Love … does not envy

But if you harbour bitter envy and selfish ambition in your hearts, do not boast about it or deny the truth. Such ‘wisdom’ does not come down from heaven but is earthly, unspiritual, demonic. For where you have envy and selfish ambition, there you find disorder and every evil practice. But the wisdom that comes from heaven is first of all pure; then peace-loving, considerate, submissive, full of mercy and good fruit, impartial and sincere. Peacemakers who sow in peace reap a harvest of righteousness.   James‬ ‭3‬:‭14-18‬ (NIV)

A heart at peace gives life to the body, but envy rots the bones. Proverbs‬ ‭14‬:‭30‬ (NIV)

Let us not become conceited, provoking and envying each other. Galatians‬ ‭5‬:‭26‬ (NIV)

We have been considering what love should look like within the context of Christian marriage.  Paul in 1 Corinthians 13 sets out the attributes which should be evident in a marriage where God is at the centre and the partners seek to become more Christlike.

The third attribute or characteristic is ‘love … does not envy’.  So how should we define envy?  A dictionary definition states that envy is ‘… a feeling of discontented or resentful longing aroused by someone else’s possessions, status, etc.’

Envy might focus on your partner, or could focus on other people and their marriages.  What might be the focus of this envy?  It could focus on career, income, sporting prowess, good looks, great personality, home, possessions, lifestyle, children – the list could go on and on.  The point is that the spouse has taken their eyes off Jesus and looked at their partner or someone else in a way that makes them feel discontented with their own life.  What starts off small as an envious thought could end up as James puts it in the verses above (James 3) as ‘bitter envy’.  Once the bitterness becomes established it can be very hard to shift, primarily as the embittered person is focusing on themselves and their needs, rather than on Christ.  James provides further insight into this issue and its resolution.  He talks about ‘harbouring’ bitter envy.  This conjures up the picture of someone who not only feels envious of others, but actively nurtures it.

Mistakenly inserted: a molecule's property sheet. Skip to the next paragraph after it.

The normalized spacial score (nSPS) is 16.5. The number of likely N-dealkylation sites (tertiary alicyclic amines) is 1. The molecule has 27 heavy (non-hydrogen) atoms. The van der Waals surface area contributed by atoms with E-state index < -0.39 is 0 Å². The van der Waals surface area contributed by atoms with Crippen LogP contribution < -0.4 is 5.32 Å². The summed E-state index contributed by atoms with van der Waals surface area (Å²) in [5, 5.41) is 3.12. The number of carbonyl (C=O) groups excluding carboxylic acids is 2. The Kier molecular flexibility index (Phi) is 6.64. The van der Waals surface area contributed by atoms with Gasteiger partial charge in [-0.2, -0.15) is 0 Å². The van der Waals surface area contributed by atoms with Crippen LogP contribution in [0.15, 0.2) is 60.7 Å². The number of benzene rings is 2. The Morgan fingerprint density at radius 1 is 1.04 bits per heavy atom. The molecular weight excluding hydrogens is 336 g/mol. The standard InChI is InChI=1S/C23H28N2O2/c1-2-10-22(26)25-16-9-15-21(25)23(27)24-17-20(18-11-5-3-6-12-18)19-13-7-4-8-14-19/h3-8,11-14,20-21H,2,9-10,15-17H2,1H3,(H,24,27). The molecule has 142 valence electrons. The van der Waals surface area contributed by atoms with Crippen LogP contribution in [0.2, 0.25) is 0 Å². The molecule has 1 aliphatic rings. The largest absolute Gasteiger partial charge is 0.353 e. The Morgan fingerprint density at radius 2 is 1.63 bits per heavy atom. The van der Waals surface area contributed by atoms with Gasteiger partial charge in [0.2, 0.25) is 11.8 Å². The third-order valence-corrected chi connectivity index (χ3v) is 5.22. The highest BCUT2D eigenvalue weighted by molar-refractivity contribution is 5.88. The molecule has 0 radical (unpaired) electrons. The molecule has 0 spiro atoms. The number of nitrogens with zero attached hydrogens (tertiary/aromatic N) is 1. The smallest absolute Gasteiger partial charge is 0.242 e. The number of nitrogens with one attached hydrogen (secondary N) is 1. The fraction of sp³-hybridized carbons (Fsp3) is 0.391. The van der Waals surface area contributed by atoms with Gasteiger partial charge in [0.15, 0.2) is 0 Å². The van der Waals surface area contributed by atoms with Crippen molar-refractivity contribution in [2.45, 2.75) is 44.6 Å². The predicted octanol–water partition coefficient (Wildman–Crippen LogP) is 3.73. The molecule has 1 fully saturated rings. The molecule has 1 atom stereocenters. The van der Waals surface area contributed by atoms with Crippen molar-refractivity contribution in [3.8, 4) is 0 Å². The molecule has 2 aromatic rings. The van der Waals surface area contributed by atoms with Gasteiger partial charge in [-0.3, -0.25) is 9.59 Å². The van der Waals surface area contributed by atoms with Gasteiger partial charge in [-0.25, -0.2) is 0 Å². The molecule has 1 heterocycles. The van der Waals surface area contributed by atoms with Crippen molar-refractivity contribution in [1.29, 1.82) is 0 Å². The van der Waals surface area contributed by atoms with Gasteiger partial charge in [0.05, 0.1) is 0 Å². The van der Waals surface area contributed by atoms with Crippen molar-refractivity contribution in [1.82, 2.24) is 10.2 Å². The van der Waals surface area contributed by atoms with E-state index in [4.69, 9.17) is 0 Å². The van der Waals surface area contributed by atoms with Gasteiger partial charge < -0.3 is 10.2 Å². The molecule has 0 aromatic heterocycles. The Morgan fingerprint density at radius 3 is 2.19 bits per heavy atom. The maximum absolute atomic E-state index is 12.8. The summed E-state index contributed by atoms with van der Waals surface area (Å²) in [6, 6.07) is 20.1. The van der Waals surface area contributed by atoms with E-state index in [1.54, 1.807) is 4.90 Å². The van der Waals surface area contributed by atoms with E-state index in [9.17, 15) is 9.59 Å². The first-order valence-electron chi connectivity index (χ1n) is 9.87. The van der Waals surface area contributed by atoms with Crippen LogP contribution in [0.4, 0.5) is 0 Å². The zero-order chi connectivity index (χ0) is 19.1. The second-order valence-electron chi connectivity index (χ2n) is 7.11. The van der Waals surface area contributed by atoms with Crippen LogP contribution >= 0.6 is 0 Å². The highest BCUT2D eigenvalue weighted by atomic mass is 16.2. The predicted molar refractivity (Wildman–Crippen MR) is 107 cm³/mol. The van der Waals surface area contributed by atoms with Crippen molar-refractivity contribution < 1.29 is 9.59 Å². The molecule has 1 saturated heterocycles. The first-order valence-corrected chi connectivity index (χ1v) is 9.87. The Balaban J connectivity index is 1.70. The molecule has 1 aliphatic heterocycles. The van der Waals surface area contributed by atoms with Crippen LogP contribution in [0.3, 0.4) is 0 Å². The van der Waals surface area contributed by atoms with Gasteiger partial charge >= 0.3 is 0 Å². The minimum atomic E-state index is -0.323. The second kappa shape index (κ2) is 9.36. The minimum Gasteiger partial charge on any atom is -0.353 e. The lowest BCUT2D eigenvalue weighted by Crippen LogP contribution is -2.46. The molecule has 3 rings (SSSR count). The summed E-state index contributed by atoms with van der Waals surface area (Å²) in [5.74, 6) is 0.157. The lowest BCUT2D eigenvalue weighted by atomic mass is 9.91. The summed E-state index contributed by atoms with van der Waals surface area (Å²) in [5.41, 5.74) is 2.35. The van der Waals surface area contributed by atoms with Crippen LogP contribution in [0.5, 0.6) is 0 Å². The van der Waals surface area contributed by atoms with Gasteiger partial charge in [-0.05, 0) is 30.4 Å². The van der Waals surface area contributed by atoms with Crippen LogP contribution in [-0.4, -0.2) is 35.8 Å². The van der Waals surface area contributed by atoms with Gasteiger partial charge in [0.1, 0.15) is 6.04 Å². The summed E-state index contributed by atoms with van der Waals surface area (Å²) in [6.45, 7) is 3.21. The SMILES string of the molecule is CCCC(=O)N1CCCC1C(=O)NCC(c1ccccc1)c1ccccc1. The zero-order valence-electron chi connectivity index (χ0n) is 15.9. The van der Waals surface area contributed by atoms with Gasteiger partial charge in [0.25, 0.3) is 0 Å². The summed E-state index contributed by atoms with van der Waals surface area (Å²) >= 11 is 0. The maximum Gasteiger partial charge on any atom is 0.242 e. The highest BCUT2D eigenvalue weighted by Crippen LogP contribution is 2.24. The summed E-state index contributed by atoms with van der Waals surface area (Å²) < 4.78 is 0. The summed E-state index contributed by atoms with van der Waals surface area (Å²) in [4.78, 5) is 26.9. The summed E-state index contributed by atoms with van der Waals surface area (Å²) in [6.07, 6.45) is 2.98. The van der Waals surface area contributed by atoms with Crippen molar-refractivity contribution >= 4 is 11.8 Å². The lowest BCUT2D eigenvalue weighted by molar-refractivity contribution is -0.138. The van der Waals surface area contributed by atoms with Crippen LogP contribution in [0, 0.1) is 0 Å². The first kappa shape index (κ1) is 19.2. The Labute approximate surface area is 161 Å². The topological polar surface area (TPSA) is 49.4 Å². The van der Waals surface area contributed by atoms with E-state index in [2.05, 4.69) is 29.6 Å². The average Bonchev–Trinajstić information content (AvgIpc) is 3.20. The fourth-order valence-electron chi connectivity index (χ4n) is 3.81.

So what is the solution?  I don’t want to oversimplify things, but the start of the healing process must be repentance.  Repent for (literally turning your back on) the envious thoughts and make a decision not to give them the opportunity to corrode your life and your marriage.

Secondly, specifically pray that God would refocus your thoughts onto Christ and away from others.

Every blessing

 


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